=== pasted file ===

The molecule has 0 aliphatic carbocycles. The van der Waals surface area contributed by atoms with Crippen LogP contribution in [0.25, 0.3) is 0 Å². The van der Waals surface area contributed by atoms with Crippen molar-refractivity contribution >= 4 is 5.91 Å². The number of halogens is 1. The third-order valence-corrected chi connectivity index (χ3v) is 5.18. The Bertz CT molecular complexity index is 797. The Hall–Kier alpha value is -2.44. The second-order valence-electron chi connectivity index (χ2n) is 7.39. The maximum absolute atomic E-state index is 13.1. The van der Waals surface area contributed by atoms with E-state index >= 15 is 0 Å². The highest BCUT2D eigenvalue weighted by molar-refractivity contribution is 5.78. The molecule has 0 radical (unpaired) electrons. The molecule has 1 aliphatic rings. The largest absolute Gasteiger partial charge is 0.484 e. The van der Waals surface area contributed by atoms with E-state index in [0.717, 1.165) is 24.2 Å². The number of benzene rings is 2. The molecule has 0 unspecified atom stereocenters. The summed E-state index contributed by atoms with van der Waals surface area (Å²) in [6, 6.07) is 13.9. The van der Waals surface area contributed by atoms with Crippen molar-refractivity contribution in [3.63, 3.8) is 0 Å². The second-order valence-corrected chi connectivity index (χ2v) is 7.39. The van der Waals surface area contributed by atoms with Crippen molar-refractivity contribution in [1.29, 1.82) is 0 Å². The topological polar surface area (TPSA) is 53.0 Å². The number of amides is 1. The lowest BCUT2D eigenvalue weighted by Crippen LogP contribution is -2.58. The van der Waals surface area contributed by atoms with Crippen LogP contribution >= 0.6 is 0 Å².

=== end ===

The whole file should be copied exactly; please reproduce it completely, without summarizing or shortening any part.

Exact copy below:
The molecule has 0 aliphatic carbocycles. The van der Waals surface area contributed by atoms with Crippen LogP contribution in [0.25, 0.3) is 0 Å². The van der Waals surface area contributed by atoms with Crippen molar-refractivity contribution >= 4 is 5.91 Å². The number of halogens is 1. The third-order valence-corrected chi connectivity index (χ3v) is 5.18. The Bertz CT molecular complexity index is 797. The Hall–Kier alpha value is -2.44. The second-order valence-electron chi connectivity index (χ2n) is 7.39. The maximum absolute atomic E-state index is 13.1. The van der Waals surface area contributed by atoms with E-state index >= 15 is 0 Å². The highest BCUT2D eigenvalue weighted by molar-refractivity contribution is 5.78. The molecule has 0 radical (unpaired) electrons. The molecule has 1 aliphatic rings. The largest absolute Gasteiger partial charge is 0.484 e. The van der Waals surface area contributed by atoms with E-state index in [0.717, 1.165) is 24.2 Å². The number of benzene rings is 2. The molecule has 0 unspecified atom stereocenters. The summed E-state index contributed by atoms with van der Waals surface area (Å²) in [6, 6.07) is 13.9. The van der Waals surface area contributed by atoms with Crippen molar-refractivity contribution in [3.63, 3.8) is 0 Å². The second-order valence-corrected chi connectivity index (χ2v) is 7.39. The van der Waals surface area contributed by atoms with Crippen molar-refractivity contribution in [1.29, 1.82) is 0 Å². The topological polar surface area (TPSA) is 53.0 Å². The number of amides is 1. The lowest BCUT2D eigenvalue weighted by Crippen LogP contribution is -2.58. The van der Waals surface area contributed by atoms with Crippen LogP contribution >= 0.6 is 0 Å².